21 Jul 2022


Immigrants’ Economic Integration In Host Societies

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Academic level: Master’s

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Residents of developing nations often use both legal and illegal means to gain access into developed nations. The move is often motivated by the promise of access to a better economy, education, jobs among others. The immigrants often hope to take advantage of new employment opportunities to help boost their chances of economic empowerment. Unfortunately, in most cases, the opportunities available rarely matches the high expectations of the immigrants but they make do in order to survive and thrive. The immigrants however play a critical role in the development of the economy. A generous portion of members of the immigrant body are employed directly into the informal sector. Unions have been coming up to address issues of immigrant workers who find themselves engaging in work such as housekeeping, landscaping and other manual positions. 

Immigrants are frequently unable to gain access into occupations of higher economic return due to various reasons. Parity in the education levels is one of the barriers they face. It may occur because of the high academic background of the people competing for jobs of the same level. They are also rejected on the basis of incompatibility owing to different components of education in the different countries. Immigrants are not always rejected on the basis of education. They may be discriminated against because of their nationality and immigration status which causes apathy among the host societies. (Verloo, 2006) When some immigrants are unable to find gainful employment, they turn to entrepreneurship. Their businesses initially target the immigrant community as these are more likely to support them. The businesses may continue to thrive and eventually they form an integral part of the society and the economy (Borjas, 1994). 

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For an immigrants business to thrive, it has to overcome a myriad of challenges. Even before a business can be established, the immigrant must first get access to financing. This crucial first step is hampered by lack of supporting factors such as collateral and a good credit history. This is made worse by the lack of a formal record of savings and monthly income and expenditure. Some immigrants may eventually manage to gain access to financing. They then face the hurdle of starting the businesses. Here, they clash with financiers because of the different business practices that each wants to apply. The business community among the host societies is often treated better than the immigrants, who are held to a higher standard. These unique challenges that affect establishment of businesses by ethnic minorities is the concept known as mixed embeddedness (Portes & Sensenbrenner, 1993).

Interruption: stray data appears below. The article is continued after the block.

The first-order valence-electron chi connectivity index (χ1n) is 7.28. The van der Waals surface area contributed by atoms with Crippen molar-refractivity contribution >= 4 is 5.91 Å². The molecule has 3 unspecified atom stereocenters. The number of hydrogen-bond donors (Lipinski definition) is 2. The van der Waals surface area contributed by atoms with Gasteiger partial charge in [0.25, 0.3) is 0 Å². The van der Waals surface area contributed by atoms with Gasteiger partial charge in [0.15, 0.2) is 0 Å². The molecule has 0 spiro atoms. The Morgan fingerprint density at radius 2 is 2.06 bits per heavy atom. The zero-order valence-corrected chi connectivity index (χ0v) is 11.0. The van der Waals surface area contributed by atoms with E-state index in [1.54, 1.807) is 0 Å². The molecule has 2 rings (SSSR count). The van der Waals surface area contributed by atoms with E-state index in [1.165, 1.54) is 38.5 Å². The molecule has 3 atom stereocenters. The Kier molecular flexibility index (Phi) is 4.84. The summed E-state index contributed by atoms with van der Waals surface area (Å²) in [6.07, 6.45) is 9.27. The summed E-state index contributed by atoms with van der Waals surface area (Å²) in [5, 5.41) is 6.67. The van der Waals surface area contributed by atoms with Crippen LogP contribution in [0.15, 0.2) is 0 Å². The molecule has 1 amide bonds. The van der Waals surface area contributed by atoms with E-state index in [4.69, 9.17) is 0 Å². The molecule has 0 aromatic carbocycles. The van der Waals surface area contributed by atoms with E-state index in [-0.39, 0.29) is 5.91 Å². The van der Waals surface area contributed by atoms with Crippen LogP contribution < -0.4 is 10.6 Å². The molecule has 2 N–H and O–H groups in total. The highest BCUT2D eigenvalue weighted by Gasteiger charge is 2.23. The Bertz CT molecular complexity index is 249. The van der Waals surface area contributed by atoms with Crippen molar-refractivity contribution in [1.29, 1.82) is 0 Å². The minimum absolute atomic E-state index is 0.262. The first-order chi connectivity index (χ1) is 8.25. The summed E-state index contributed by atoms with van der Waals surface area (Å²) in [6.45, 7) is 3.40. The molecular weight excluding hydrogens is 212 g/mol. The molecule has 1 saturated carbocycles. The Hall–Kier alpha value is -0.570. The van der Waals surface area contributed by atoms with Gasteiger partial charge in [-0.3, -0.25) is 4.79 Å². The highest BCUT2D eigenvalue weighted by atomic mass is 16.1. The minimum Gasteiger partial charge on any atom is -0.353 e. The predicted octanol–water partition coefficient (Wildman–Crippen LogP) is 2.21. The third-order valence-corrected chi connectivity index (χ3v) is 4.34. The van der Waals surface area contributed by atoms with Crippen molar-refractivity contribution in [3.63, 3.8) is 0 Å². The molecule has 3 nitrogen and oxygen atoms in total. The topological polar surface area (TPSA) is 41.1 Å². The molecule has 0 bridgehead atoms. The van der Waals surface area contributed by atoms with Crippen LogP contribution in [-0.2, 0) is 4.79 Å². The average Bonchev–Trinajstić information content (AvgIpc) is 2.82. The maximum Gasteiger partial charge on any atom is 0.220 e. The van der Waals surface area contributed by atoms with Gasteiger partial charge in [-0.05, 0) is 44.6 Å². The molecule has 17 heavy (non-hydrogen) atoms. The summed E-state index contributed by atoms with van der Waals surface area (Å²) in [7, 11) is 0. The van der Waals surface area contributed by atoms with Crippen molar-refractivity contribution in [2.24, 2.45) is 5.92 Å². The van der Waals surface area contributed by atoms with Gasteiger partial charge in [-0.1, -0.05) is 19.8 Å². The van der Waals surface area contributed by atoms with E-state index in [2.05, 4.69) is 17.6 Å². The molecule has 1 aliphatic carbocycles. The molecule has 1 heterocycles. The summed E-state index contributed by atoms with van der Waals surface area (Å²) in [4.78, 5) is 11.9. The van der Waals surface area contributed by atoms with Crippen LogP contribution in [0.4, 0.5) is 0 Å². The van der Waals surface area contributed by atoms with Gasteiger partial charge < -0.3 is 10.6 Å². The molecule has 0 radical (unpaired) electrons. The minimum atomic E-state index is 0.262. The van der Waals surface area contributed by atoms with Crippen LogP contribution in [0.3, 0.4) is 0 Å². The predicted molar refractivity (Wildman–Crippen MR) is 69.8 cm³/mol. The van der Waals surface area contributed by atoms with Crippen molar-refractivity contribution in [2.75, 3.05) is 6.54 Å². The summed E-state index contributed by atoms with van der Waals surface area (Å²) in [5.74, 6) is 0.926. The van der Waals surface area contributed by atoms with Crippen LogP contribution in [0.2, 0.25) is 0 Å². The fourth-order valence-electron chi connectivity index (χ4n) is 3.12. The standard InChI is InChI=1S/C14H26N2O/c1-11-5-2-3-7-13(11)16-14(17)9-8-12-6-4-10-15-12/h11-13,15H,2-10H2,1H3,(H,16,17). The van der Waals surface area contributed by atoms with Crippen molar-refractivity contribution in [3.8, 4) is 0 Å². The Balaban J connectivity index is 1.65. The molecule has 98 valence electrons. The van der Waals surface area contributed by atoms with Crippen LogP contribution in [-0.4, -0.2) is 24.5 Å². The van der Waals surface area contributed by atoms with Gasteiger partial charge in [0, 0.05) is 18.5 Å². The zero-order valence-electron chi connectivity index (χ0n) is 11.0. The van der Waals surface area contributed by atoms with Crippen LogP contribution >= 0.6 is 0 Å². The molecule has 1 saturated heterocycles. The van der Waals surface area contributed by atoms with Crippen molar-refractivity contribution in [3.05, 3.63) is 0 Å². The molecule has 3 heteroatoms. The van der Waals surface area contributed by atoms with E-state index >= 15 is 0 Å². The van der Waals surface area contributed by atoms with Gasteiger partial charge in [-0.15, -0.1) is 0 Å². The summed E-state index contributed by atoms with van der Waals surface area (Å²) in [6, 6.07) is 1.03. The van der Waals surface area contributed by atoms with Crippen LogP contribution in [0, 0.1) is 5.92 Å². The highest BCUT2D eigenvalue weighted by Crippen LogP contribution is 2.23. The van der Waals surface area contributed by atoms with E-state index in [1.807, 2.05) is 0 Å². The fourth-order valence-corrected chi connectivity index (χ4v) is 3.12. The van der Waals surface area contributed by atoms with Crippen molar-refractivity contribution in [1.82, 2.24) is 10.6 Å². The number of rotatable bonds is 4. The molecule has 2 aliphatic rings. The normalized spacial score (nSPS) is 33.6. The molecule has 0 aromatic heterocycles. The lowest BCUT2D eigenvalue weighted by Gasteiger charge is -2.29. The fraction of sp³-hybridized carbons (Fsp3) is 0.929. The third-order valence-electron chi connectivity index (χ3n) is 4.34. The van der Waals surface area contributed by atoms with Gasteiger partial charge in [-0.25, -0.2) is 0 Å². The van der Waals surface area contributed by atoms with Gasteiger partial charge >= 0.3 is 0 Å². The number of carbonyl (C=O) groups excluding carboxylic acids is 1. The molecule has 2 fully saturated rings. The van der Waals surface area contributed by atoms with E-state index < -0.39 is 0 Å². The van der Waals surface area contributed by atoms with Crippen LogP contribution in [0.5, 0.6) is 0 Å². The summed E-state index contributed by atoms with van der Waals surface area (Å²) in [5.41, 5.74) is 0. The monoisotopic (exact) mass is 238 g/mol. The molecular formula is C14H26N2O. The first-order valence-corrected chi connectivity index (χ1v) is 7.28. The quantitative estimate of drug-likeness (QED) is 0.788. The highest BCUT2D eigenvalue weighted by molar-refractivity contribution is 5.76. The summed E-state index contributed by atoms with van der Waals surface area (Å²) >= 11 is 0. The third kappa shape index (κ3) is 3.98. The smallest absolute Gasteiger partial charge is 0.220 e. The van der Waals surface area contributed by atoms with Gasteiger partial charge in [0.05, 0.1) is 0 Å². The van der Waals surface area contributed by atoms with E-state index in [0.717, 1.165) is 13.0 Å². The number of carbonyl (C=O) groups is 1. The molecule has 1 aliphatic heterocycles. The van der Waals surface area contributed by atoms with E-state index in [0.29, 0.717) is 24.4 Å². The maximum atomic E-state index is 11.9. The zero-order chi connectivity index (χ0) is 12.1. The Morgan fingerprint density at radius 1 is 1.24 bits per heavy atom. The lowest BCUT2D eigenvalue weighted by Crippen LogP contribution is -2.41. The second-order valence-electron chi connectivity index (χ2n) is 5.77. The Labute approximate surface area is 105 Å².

Mixed embeddedness is largely responsible for the large number of informal businesses set up by immigrants. This includes the mushrooming of street vendors, unlicensed door to door salesmen and the backstreet establishments. Limitations of funding and lack of educational support to aid in decision making, the immigrants settle for running the small local scale businesses that they were accustomed to in their places of origin. The reliance on this format of enterprise is based on the social implications. The immigrants understand each others culture so they are able to establish businesses that meet specific needs. Furthermore, these businesses are often unique and they offer different services when compared to the busineses run by host societies. Lastly, the immigrants support these entrepenuers by doing businesses with them in a show of solidarity. This support is the basis or foundation of social capital. Social capital are the crucial aspects in social organization, which are defined as the elements of social life which includes networks and norms that cements the relationship among individuals trough which they attain the shared goals. Baker (1997) Presents a typology of organizational processes, connecting, bridging and linking the intra-community, community-public as well as inter-community agency , through which a number of immigrants invest in and distributes social capital within themselves. Moreover, unlike other types of capital, is structural viable, an aspect that only exists between and among specific individuals in a given context. The immigrants hence empowers their people to prosper as this will give them a chance to prosper as well. The entrepreneurs among these group include their family members in the day to day running processes. This cuts down the costs of operation. The family members are also sources of marketing information as each member grows the business within his network. 

These lower end interactions in the business community lead to partnerships that may grow into giant corporations. Some business people marry locals who are already citizens in a bid to improve their chances of success. These unions are sustained by the mutual business interests and the overall need for self preservation. The immigrant businessmen and business women often intermarry, and this creates a generation of businesses. The children born to this immigrants are residents of the nation they reside , hence carries on with the business outside the constraints of mixed embeddedness. This new generation of immigrants is born out of the concept of selection . People naturally have the inborn desire to want better for themselves. This applies even in marriage. A partner is selected based on what the other person stands to gain or improve in their lives.